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Page 136 of Ivan Niven's "Irrational Numbers" states, "Lemma 10.4: Let $\alpha$, $\beta$ be algebraic numbers in a field $K$ of degree $h$ over the rationals. If the conjugates for $\alpha$ for $K$ are $\alpha_1, \alpha_2 \ldots, \alpha_h$", then the conjugates of $\alpha\beta$ and $\alpha + \beta$ are $\alpha_1\beta_1, \ldots, \alpha_h\beta_h$ and $\alpha_1 + \beta_1, \ldots, \alpha_h + \beta_h$."

I am confused about this statement. I learned that the conjugates are the roots of the minimal polynomial. It seems that the book later assumes(?) all $\alpha \in K$ to have exactly $h$ conjugates (or at least everything in $\mathcal{O}_K$). I thought some elements could have a minimal polynomial with degree < $h$. I was wondering if they meant conjugate element in another sense (do they mean $\sigma_i(\alpha)$ for the $h$ embeddings $K \hookrightarrow \mathbb{C}$ that fix $\mathbb{Q}$ instead?) Also, by $\alpha_1\beta_1, \ldots, \alpha_h\beta_h$ and $\alpha_1 + \beta_1, \ldots, \alpha_h + \beta_h$, do they mean $\alpha_i\beta_j$ and $\alpha_i + \beta_j$ or $\alpha_i\beta_i$ and $\alpha_i + \beta_i$?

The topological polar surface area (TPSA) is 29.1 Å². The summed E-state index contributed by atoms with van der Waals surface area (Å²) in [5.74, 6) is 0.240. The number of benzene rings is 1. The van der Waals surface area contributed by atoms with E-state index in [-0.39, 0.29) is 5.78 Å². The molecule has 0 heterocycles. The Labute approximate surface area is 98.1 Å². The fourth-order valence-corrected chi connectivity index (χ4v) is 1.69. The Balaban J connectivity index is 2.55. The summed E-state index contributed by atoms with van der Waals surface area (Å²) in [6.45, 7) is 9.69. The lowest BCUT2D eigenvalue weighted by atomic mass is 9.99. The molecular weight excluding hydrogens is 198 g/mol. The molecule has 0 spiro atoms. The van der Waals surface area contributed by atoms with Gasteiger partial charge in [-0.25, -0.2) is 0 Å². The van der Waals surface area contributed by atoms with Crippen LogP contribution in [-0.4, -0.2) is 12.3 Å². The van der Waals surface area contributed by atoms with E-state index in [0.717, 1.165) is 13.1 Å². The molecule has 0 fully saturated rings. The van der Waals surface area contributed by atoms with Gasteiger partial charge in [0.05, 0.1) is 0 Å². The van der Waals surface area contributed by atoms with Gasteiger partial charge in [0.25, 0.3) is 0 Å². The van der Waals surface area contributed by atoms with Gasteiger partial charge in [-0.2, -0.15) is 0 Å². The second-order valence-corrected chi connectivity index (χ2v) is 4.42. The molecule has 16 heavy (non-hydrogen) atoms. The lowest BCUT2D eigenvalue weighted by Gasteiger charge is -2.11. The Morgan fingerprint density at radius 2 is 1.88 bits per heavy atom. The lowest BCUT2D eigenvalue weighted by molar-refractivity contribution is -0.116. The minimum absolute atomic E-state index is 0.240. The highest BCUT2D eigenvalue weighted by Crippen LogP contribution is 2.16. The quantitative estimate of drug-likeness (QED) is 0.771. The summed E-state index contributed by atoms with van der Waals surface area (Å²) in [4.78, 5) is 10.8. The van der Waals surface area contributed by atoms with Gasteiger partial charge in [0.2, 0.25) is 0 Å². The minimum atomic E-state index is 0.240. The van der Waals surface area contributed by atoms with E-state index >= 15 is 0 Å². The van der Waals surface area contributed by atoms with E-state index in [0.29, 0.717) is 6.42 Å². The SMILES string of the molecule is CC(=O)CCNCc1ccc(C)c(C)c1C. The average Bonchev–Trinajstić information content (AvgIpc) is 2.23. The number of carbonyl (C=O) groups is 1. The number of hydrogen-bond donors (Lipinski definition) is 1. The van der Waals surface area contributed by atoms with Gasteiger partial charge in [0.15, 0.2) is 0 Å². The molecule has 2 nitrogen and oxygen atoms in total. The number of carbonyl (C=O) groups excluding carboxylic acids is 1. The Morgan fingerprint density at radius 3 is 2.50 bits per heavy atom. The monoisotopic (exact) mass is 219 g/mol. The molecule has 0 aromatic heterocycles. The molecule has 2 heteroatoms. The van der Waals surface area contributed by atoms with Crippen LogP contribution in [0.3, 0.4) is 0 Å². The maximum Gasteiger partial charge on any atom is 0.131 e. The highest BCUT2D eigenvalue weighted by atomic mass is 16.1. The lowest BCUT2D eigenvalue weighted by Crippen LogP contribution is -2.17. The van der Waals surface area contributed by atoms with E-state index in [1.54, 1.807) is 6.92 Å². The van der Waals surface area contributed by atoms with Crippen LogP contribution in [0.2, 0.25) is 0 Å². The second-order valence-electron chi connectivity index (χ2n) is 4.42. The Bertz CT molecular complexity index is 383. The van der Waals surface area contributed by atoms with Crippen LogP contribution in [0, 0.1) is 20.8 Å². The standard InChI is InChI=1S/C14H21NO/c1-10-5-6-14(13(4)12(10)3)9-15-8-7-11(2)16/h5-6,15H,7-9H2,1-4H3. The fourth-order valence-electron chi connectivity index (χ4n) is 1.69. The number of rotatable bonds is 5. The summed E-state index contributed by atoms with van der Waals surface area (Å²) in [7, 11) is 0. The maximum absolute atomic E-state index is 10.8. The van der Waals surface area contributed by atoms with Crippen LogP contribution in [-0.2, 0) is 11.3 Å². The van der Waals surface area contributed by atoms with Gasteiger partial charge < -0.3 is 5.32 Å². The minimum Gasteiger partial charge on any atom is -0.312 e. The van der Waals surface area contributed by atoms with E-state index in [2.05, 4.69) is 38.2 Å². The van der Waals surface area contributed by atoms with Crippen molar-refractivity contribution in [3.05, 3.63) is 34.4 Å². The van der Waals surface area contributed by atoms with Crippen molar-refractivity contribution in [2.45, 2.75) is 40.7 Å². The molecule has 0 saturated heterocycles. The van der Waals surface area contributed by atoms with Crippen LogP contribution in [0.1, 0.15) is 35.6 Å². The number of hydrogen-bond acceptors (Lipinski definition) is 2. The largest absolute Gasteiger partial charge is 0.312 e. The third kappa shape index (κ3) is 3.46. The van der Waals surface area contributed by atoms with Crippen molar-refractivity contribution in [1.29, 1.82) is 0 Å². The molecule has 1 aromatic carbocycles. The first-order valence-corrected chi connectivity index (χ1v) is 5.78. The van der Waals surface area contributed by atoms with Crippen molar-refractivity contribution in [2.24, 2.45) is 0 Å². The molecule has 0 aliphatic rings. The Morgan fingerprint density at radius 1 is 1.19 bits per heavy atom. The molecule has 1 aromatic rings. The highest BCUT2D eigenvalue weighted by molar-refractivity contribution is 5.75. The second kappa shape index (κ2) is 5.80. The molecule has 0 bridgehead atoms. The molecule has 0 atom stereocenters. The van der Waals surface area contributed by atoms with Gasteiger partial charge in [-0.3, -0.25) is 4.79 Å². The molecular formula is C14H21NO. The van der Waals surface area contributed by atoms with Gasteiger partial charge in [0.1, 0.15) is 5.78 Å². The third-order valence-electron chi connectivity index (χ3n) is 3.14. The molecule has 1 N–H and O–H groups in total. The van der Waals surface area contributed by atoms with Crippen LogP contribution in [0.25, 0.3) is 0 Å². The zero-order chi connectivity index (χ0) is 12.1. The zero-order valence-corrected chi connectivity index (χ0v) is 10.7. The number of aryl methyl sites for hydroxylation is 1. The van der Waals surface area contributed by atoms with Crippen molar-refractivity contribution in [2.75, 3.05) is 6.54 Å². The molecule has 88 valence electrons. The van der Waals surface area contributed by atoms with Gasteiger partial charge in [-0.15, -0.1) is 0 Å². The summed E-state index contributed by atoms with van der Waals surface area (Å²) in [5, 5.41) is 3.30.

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For your first question: algebraic elements in general can have minimial polynomials of large degree, but the algebraic elements in this degree-$h$ field extension all have minimial polynomials of degree at most $h$ (indeed the degree must divide $h$, as we see from $[K:\Bbb Q] = [K:\Bbb Q(\theta)][\Bbb Q(\theta):\Bbb Q]$). If the degree is strictly less than $h$, then some of the conjugates will be repeated (consider $\beta=1/\alpha$ and $\beta=-\alpha$ for example ... or for that matter $\alpha=1$ directly).

For your second question: in this whole context, they are referring to conjugates in the sense of $\Bbb Q$-fixing embeddings. Your intuition is right that there is a link to roots of a polynomial, but we need to be careful: the two concepts (field embeddings and roots of the minimal polynomial) coincide only when the field in question is exactly $\Bbb Q(\theta)$ where the $\theta$ is the algebraic number we're taking conjugates of.

For your last question: they really mean $\alpha_i\beta_i$ and not $\alpha_i\beta_j$. Try some examples by hand, say in $\Bbb Q[i]$—there's nothing like actual computation to help us internalize abstract statements!

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    $\begingroup$ What definition of conjugate are you using in the first of the "two concepts" (i.e. not the one involving field embeddings)? $\endgroup$
    – FShrike
    Nov 29, 2023 at 18:41

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